Harmsworth decided to change his original plan. The editor, Mary Howarth, was replaced by Hamilton Fyfe, who changed it to a picture paper for men as well as women. As Harmsworth later recalled: "Some people say that a woman never really knows what she wants. It is certain she knew what she didn't want. She didn't want the Daily Mirror. I then changed the price to a halfpenny, and filled it full of photographs and pictures to see how that would do." Within a month sales had increased sevenfold.
Fyfe also experimented with using different types of photographs on the front-page. On 2nd April, 1904, the Daily Mirror published a whole page of pictures of Edward VII and his children, Henry, Albert and Mary. This was a great success and Harmsworth now realised the British public had an intense interest in photographs of the Royal Family.
Another successful innovation was the sponsorship of special events. In June, 1904, the Daily Mirror paid D. M. Weigal to drive a twenty-horse power Talbot on a 26,000 mile motor run. A month later the newspaper offered a hundred guinea prize for the first person to swim the Channel.
Harmsworth was offered a knighthood but turned it down saying he wanted to become a baronet. This he received on 23rd June, 1904. The following year he became the youngest ever peer of the realm when he took the title Lord Northcliffe. As he had once said that "when I want a peerage I will buy one" his enemies accused him of corruptly purchasing the honour.
In August 1905, the Daily Mirror began to pioneer the idea of the "exclusive". The first example was the "exclusive" interview with Lord Minto, the new Viceroy of India. This approach was popular and later that year the circulation of the newspaper had reached 350,000.
In 1905 Northcliffe obtained the Sunday Observer and three years later he purchased The Times for £320,000. Circulation of the paper had fallen to 38,000 and was losing money. Northcliffe re-equipped its outdated printing plant, reduced the newspaper's price by a penny to twopence, and appointed a new editor, Geoffrey Dawson. In March, 1914, Northcliffe reduced the price even further and it was not long before the one penny Times was selling 278,000 copies a day.
Harmsworth was a great supporter of flying and in 1906 offered a prize of £1,000 for the first airman to cross the English Channel from Calais to Dover and £10,000 prize for the first completed flight from London to Manchester. The idea seemed so preposterous that Punch Magazine decided to poke fun at Harmsworth by offering a prize of £10,000 for the first flight to Mars. However, by June 1910, both of Harmsworth's prizes had been won by French pilots.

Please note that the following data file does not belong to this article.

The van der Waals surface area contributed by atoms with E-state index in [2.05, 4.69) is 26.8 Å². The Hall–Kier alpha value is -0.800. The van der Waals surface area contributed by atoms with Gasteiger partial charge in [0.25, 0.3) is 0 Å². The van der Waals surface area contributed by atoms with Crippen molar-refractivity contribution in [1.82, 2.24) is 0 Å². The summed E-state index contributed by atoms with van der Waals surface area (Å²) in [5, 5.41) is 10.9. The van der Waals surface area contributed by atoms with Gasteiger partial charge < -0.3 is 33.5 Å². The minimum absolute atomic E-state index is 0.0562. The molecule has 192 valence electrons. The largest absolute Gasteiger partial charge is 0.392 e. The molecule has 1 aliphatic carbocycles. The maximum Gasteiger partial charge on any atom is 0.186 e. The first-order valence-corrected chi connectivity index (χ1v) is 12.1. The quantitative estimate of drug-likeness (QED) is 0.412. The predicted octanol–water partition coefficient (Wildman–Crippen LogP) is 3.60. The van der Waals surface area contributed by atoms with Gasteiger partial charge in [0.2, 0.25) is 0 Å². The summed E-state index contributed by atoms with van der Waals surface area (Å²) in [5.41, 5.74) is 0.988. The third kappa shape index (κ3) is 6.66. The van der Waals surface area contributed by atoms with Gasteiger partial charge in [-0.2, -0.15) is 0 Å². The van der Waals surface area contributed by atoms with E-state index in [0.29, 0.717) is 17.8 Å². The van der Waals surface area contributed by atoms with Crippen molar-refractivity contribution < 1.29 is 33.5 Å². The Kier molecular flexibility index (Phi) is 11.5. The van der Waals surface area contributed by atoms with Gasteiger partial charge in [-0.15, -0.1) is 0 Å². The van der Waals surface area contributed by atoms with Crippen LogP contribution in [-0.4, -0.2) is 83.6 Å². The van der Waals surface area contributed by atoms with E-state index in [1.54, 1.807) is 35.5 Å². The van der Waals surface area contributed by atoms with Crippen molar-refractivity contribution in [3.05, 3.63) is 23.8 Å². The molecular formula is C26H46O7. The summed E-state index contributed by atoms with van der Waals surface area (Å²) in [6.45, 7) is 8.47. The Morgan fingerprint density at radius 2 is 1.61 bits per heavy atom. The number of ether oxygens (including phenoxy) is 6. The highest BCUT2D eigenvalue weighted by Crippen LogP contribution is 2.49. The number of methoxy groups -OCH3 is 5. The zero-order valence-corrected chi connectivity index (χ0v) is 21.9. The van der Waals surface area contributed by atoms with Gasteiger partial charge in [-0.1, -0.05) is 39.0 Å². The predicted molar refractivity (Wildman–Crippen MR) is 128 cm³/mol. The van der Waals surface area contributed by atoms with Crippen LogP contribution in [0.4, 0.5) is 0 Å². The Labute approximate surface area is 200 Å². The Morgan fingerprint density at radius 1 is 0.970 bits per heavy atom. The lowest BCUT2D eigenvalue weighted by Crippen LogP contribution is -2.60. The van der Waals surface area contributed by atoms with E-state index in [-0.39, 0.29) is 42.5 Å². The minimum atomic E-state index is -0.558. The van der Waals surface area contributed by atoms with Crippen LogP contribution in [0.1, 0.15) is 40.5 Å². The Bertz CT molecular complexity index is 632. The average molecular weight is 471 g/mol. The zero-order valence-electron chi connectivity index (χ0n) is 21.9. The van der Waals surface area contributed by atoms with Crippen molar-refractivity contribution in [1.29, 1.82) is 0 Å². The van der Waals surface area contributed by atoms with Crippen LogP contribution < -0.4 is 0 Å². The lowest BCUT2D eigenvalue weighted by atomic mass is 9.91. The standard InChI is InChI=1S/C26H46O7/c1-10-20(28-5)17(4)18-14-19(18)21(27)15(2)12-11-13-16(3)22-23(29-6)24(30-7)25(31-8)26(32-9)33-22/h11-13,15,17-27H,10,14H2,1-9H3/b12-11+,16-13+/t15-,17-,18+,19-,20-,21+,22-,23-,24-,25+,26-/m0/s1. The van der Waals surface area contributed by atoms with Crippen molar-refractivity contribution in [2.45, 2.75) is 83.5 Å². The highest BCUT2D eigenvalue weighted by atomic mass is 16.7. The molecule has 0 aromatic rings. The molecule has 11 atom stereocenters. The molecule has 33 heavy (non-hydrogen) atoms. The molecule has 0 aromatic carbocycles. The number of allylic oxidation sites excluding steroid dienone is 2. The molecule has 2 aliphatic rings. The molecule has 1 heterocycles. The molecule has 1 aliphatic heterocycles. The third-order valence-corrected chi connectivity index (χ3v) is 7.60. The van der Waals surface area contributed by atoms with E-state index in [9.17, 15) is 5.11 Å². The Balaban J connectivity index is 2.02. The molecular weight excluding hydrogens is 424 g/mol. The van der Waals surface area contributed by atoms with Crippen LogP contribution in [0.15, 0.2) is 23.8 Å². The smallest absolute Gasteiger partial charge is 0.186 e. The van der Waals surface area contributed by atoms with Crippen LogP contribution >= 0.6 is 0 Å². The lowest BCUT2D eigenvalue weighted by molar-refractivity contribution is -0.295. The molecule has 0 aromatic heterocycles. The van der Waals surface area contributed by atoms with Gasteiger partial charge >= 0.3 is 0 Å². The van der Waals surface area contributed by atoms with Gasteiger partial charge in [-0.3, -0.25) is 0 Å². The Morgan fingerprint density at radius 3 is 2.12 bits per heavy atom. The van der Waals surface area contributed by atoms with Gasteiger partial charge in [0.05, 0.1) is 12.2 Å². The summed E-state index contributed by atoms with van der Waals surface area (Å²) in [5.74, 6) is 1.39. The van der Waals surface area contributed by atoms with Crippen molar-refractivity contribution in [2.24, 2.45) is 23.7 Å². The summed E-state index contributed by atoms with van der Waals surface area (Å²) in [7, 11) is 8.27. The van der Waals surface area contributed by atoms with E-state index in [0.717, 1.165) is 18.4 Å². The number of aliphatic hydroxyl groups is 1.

Harmsworth was worried about the possible consequences of aircraft for the defence of Britain. He realised that it would soon be possible for foreign pilots to drop bombs on Britain. He wrote a letter warning Richard Haldane, Secretary of War, about his concerns, but failed to persuade the government that this danger existed.
Before the outbreak of the First World War Harmsworth was accused of being a war-monger. As early as 1897 he had sent the writer G. W. Steevens to Germany to produce a sixteen-part series entitled Under the Iron Heel. The articles praised the German Army and warned that Britain was in danger of being defeated in a war against Germany. Three years later Northcliffe wrote an editorial in the Daily Mail predicting a war with Germany
In October 1909 Northcliffe employed Robert Blatchford, the Socialist editor of the Clarion, to visit Germany to write a series of articles on the dangers that the Germans posed to Britain. Blatchford agreed with Northcliffe on the problem and in one article wrote: "I believe that Germany is deliberately preparing to destroy the British Empire" and warned that Britain needed to spend more money in defending itself against attack.
Soon after the outbreak of the First World War the editor of The Star newspaper claimed that: "Next to the Kaiser, Lord Northcliffe has done more than any living man to bring about the war." Lord Northcliffe was determined to make the Daily Mail the official newspaper of the British Army. Every day 10,000 copies of the paper were delivered to the Western Front by military motor cars. He also had the revolutionary idea of using front-line soldiers as news sources. In August 1914 he announced a scheme where he would pay soldiers for articles written about their experiences.
Northcliffe was determined to make the Daily Mail the official newspaper of the British Army. Every day 10,000 copies of the paper were delivered to the Western Front by military motor cars. He also had the revolutionary idea of using front-line soldiers as news sources. In August 1914 he announced a scheme where he would pay soldiers for articles written about their experiences.